What is most surprising and disappointing is that no spadework appears to have been done to work out a plan for initiating talks—with whom, through whom, when and where. Is there a mechanism which will keep addressing obstacles and glitches and how an agreement, if and when reached, will be put in practice? What makes the government default all the more serious is that it has had the backing of all the parties and the chief of the army.

At the same time, it would be ungenerous not to recognize Nawaz Sharif’s initial commendable initiatives in letting PTI and a nationalist party form governments in KPK and Balochistan. His move to take the bull by the horns in Karachi is also laudable. Also his quick promising and productive visits to China and Turkey. It was good for him to persuade President Karzai to visit Pakistan although despite pleasing rhetoric on his part and later releasing of senior Taliban prisoners, there has been little change in the Afghan President’s attitude towards Pakistan so closely is he allied with the Indians.

It is in his quest for forging normal relations with India that Nawaz Sharif tasted an unsavoury disenchantment. His insistence on a meeting with Manmohan Singh did earn him a little talk on the sidelines of the September UN General Assembly session but cost him a damning denunciation of Pakistan by India as “the epicenter of terrorism”, and the involvement of the state of Pakistan in exporting terrorism across the border through non-state actors—the Indian foreign minister adding insult to injury by pooh-poohing Pakistan where the military was not under the control of the civilian government. This was indeed an unkind cut in view of the fact that the army high command, of late, has been according due respect and cooperation to the civilian government demonstrating an impression that it willingly abides by the governments policy and directives.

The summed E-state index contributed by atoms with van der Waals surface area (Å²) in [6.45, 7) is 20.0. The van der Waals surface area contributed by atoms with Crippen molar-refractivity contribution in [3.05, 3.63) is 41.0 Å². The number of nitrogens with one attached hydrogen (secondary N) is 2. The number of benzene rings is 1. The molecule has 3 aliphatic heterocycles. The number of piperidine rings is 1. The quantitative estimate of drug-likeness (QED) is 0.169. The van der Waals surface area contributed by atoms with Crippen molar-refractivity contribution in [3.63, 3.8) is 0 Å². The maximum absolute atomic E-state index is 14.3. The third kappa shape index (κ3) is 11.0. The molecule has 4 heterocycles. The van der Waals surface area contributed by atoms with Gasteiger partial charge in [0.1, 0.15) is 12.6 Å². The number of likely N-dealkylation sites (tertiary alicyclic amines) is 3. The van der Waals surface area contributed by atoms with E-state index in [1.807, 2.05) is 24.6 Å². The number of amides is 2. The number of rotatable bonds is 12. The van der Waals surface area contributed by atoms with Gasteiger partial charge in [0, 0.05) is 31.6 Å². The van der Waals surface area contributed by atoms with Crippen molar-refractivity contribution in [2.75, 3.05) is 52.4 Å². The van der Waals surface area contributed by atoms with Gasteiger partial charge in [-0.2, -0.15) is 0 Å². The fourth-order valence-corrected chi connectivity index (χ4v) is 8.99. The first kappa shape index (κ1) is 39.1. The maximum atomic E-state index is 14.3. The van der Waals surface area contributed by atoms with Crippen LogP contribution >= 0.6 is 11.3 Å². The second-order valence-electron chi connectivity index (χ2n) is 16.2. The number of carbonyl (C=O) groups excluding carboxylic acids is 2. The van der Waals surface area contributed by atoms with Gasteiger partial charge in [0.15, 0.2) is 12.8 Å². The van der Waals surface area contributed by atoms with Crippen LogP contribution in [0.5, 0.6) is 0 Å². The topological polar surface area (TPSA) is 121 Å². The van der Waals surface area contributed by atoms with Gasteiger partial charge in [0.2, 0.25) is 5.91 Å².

Urgently, Mian Nawaz Sharif needs to undertake a thorough introspection and indentify the defaults and failings he and his government have been suffering from. How is it that despite sincere and well intentioned hard work, the general impression amongst the public and the media has been more or less negative. (One has, of course, to keep in mind that the new government from the very start has been beset with awesome tasks and formidable challenges.)

Although the government has a fairly competent and experienced Information Minister a lot more of timely and effective communication is called for. The public needs to be taken into confidence if there is delay in taking decisions explaining why progress in a particular matter was slow. Again the people should be well informed and their minds prepared in advance, when tough decisions are to be taken, which might add to people’s already irksome hardships. Last but not the least prompt and well thought out information should be aired by senior government spokesmen whenever a particular move/decision is made which may smack of handing out benefits to near and dear ones and favourites. A quick, well-reasoned explanatory statement will help dissolve ensuring insinuations and even accusations articulated in various ways by the detractors and the media.  

    The writer is an ex-federal secretary and ambassador, and a political and international relations analyst.